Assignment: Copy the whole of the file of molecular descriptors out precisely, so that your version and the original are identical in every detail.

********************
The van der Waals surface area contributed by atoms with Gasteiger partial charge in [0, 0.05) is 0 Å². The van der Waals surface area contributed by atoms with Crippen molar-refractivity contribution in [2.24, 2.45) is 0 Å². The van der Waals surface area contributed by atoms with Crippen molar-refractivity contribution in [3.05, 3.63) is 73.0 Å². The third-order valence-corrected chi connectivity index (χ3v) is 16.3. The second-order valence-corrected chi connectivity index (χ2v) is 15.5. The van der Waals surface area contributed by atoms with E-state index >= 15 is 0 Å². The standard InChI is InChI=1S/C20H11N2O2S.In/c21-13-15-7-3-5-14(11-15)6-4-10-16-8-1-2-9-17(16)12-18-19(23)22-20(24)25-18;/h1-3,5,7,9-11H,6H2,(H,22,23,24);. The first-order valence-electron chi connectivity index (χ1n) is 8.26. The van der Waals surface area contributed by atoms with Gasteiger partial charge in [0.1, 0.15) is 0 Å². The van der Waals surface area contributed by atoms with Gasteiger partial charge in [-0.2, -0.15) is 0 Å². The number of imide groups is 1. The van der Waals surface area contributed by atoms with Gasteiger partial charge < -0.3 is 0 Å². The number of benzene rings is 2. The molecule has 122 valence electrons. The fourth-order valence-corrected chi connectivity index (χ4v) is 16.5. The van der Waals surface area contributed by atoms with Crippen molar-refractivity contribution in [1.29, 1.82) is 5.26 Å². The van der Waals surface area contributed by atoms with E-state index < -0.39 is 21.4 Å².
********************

The van der Waals surface area contributed by atoms with Gasteiger partial charge in [0, 0.05) is 0 Å². The van der Waals surface area contributed by atoms with Crippen molar-refractivity contribution in [2.24, 2.45) is 0 Å². The van der Waals surface area contributed by atoms with Crippen molar-refractivity contribution in [3.05, 3.63) is 73.0 Å². The third-order valence-corrected chi connectivity index (χ3v) is 16.3. The second-order valence-corrected chi connectivity index (χ2v) is 15.5. The van der Waals surface area contributed by atoms with E-state index >= 15 is 0 Å². The standard InChI is InChI=1S/C20H11N2O2S.In/c21-13-15-7-3-5-14(11-15)6-4-10-16-8-1-2-9-17(16)12-18-19(23)22-20(24)25-18;/h1-3,5,7,9-11H,6H2,(H,22,23,24);. The first-order valence-electron chi connectivity index (χ1n) is 8.26. The van der Waals surface area contributed by atoms with Gasteiger partial charge in [0.1, 0.15) is 0 Å². The van der Waals surface area contributed by atoms with Gasteiger partial charge in [-0.2, -0.15) is 0 Å². The number of imide groups is 1. The van der Waals surface area contributed by atoms with Gasteiger partial charge < -0.3 is 0 Å². The number of benzene rings is 2. The molecule has 122 valence electrons. The fourth-order valence-corrected chi connectivity index (χ4v) is 16.5. The van der Waals surface area contributed by atoms with Crippen molar-refractivity contribution in [1.29, 1.82) is 5.26 Å². The van der Waals surface area contributed by atoms with E-state index < -0.39 is 21.4 Å².